Musical Director Lorenzo Muti said his program of three symphonies from the Classical Period was just the kind of program he loved to conduct. Many works of this period are ideal fodder for an ensemble of the size of the Chamber Orchestra of the Triangle. This core repertory helps strengthen every component of performing music. The beautifully restored Carolina Theatre, an old movie house, held a larger audience than usual and they responded to Muti and his capable musician’s efforts enthusiastically.

Muti’s brief comments about Symphony in D, Op. 18/2 by Muzio Clementi (1752-1832) were about the rarity of a good symphony by an Italian since vocal compositions have dominated their artistry. Clementi was an exception because, while still an adolescent, he was taken to England under the patronage of Sir Peter Beckford of Dorset. Clementi became one of the greatest piano virtuosos of the era, often touring Europe. He met Franz Joseph Haydn (1732-1809) and modeled his own works after those of the “Father of the Symphony.” Clementi’s Symphony in D opens with a slow introduction featuring a melody in the strings set against a baseline in the wind choir, leading to a lively allegro with wide dynamics. The subtly of the orchestra’s strings was on display in the following andante. A typical minuet is followed by an attractively themed allegro. This vivacious performance whetted the appetite for sampling one of Clementi’s four large post/Op. 18 symphonies in the future.*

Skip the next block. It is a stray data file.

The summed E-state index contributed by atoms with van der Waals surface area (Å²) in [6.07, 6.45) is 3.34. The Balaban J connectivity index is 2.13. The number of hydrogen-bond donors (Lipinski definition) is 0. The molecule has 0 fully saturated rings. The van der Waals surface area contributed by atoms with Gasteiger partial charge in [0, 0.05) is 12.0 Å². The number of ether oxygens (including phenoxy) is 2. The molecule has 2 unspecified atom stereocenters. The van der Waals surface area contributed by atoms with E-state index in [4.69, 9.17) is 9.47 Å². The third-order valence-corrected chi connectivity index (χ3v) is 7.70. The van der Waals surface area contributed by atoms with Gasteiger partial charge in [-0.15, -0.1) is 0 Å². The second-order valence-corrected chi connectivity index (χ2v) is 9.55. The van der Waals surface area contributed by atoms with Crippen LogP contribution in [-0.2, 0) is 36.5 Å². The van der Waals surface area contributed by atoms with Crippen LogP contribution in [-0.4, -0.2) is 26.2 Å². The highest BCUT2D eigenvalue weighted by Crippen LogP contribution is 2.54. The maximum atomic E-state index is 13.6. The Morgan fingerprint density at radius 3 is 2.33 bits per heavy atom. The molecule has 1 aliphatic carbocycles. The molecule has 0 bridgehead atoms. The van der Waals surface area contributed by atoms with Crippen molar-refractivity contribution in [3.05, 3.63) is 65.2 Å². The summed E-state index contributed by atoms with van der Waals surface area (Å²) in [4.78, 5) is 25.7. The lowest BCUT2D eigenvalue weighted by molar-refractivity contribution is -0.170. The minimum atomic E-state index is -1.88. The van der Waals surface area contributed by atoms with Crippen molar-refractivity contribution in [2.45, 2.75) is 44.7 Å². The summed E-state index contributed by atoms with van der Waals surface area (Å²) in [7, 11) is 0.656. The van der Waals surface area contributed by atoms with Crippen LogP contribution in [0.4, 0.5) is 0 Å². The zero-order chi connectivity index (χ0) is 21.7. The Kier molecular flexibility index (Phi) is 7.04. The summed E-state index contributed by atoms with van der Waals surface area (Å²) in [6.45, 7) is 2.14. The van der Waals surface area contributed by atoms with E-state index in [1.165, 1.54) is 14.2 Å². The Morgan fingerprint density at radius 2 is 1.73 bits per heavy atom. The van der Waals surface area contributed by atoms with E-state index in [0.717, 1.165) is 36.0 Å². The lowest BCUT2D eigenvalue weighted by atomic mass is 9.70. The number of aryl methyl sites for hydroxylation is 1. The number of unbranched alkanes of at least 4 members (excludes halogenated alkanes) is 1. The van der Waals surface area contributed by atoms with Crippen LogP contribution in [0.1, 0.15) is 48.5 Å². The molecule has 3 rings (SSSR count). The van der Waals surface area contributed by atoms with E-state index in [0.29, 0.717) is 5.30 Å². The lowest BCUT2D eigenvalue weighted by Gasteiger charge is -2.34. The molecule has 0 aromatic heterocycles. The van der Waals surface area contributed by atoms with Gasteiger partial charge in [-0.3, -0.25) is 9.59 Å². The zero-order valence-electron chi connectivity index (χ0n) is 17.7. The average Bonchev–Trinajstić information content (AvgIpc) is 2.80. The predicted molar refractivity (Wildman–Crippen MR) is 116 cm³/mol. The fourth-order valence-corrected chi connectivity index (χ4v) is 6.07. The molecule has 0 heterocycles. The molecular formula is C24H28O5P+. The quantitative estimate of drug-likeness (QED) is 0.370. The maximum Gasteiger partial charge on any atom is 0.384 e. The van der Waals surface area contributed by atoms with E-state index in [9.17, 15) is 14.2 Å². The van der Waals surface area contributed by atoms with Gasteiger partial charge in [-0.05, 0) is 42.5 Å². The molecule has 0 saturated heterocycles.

The symphonies of Franz Joseph Haydn are unjustly neglected on the state’s various orchestras’ programs. Symphony No. 98 in B-flat, one of the composer’s Twelve London Symphonies, has one of Haydn’s characteristic playful touches in the fast last movement. Near the end, the composer slows down the perky main tune for a moderately paced coda that suddenly breaks off, only to come in again with several false stops. Muti and his musicians rose to the challenges of this work, playing with tight ensemble, phrasing with elegance, and maintaining excellent balances between sections of the orchestra. Among the many outstanding individual solos were those of oboist Bo Newsome and cellist Virginia Hudson. The witty finale came off brilliantly.

Wolfgang Amadeus Mozart (1756-1791) was visiting the castle of Count Johann Joseph Anton von Thun-Hohenstein in Linz at the end of October and beginning of November 1783. Since he had no symphony handy in his luggage, Mozart tossed off Symphony No. 36 in C, K.425, “Linz” in a few days in time for its premiere November 4, followed by performances in Vienna in 1784 and Prague in 1787. At the end of the symphony’s performance, Muti’s musicians were like race horses at the finish of a close run. They had performed magnificently. Attacks were crisp with immaculate string articulation in the fastest passages. Woodwinds, horns, and trumpets were glorious and hearty. Finely characterized solos were given by oboist Bo Newsome and bassoonist Christopher Ulffers. Muti took the Presto finale at a justified fast clip but his players kept in lock step. They caught their breath during the well-earned fervent applause.

*Clementi, composer of 110 piano sonatas, began manufacturing pianos in the late 1790’s until his factory burned in 1807. Duke University Musical Instruments Collections has a fine, restored E407 Grand Piano by Muzio Clementi &Company that can be heard in recitals.